The Great Lakes governors and Canadian provincial leaders are going to make final recommendations on changes to U.S.-Canadian water rights agreements early next year.

Those recommendations will then go to all Great Lakes' state and provincial legislatures for ratification in mid-2005, followed by U.S. congressional and Canadian parliamentary approvals.

Native American tribes that have been invited into the process as advisers, not as full partners despite their nation status, are organizing growing opposition. It is unclear whether their lack of inclusion will seriously complicate the process.

All of this means that the issue is a very big deal, that Waukesha will be site of the next battle over a diversion of water from a Great Lake, and all of that puts Doyle in a very key position.

There are some indicators about how the issue could be framed.

Doyle and Republican legislative leaders cooperated on passing the Jobs Creation Act in 2004. The bill removed several layers of state environmental review for projects near bodies of water.

Both parties got what they wanted: positive identification with a jobs and economic development agenda. Doyle managed to push his Grow Wisconsin agenda and was not boxed into a narrowly defined, pro-environmental stance that his opponents could label as anti-jobs.

If the water diversion issue is labeled simply as another purely economic issue -- the way a Scott Walker for governor campaign likely would frame it -- it's conceivable Doyle might be inclined to help Waukesha get the support it wants.

A reality for Doyle is that some other Great Lakes states and Canadian provinces, plus a southeastern Wisconsin environmental movement already inflamed by the region's freeway-expansion binge, would bring strong pro-conservation, anti-diversion pressure to all the Great Lakes governors, and certainly to Doyle, to deny the request -- or at the least to require Waukesha to implement and demonstrate conservation measures.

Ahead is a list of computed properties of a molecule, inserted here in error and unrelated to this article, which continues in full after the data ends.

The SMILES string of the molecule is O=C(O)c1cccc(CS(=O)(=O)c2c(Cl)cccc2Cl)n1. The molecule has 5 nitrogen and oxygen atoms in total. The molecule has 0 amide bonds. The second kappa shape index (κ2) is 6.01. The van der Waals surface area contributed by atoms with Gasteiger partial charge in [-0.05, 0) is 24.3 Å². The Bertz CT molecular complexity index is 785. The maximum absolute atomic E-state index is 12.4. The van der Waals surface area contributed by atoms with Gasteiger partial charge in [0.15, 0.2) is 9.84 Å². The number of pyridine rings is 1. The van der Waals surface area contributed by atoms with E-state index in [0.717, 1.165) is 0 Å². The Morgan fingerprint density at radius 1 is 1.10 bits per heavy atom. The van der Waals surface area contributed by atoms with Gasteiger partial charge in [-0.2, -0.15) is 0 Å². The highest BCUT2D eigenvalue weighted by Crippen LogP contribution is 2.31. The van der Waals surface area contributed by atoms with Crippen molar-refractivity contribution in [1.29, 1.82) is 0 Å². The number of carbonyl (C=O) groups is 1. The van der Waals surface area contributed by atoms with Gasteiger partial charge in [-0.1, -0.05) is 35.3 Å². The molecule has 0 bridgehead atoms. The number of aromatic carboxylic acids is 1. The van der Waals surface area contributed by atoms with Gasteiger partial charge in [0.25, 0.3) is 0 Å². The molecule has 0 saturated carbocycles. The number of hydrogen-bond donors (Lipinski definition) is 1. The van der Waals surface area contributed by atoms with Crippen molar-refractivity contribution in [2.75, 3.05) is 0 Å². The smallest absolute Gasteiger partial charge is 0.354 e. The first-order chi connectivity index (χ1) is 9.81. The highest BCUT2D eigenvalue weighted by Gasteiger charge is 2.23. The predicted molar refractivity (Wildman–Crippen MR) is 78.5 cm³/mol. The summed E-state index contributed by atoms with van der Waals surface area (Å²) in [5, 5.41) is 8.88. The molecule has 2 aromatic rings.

The good thing for Doyle, and more importantly for the conservation ethic that is needed to protect the basin Great Lakes basin, is that Waukesha's request is based on weak politics and porous credibility: the city has not been conserving, it continues to over-consume, it hurts its case by saying it would not return water to the basin, and it appears indifferent at best to the precedent its diversion would set.

No one wants to see Great Lakes water piped to green up lawns in Las Vegas, but that is the risk that Waukesha alone seems comfortable taking.

In short, its request is laden with a breath-taking sense of entitlement, and begs to be shot down.

Those points will not be lost on the other Great Lakes states, one of which could do Doyle an election-year favor by putting the proposal out its misery without Doyle being forced to play the heavy.

For Doyle, and for Wisconsin, the entire matter could be framed as a plus.

He could use his leadership position to articulate a vision that water conservation should be a top priority for the Great Lakes states. The eight U.S. Great Lakes governors and two Canadian provincial premiers recently laid out a plan for ridding the lakes of pollutants and invasive plants and fish: water conservation goes hand-in-hand.

Doyle, in the Wisconsin tradition of Gaylord Nelson and Aldo Leopold and John Muir, has the opportunity to be the champion. He has a rich tradition of conservation available as a platform. It is a history that many other states do not have.

It is part of what makes Wisconsin special: it is a legacy that he can embrace.

It's as Wisconsin as cheese curds, the Progressive Party and the Green Bay Packers Sweep.

Doyle could direct his administration to make water conservation the underpinning of an updated Wisconsin Idea. He could direct incentives to communities, industries and development projects that agree to link water conservation and job creation, thus doing a good thing for Wisconsin's environment, for the state's economy, and for Wisconsin's long love affair with Lake Michigan, Lake Superior and all the state's waters.

There are good models centered on the wise use of water that make these connections. Look no farther than the public-private partnership in Milwaukee's Menomonee River Valley, where jobs AND restored land AND clean water AND recreation AND a raised quality of life are replacing blight and pollution and unemployment.

The solution doesn't have to be water slides and subdivisions on farm fields.

Rowen is a veteran journalist and policy-maker who formerly advised ex-Milwaukee Mayor John Norquist.

The opinions expressed in this column do not necessarily reflect the opinions of, its advertisers or editorial staff.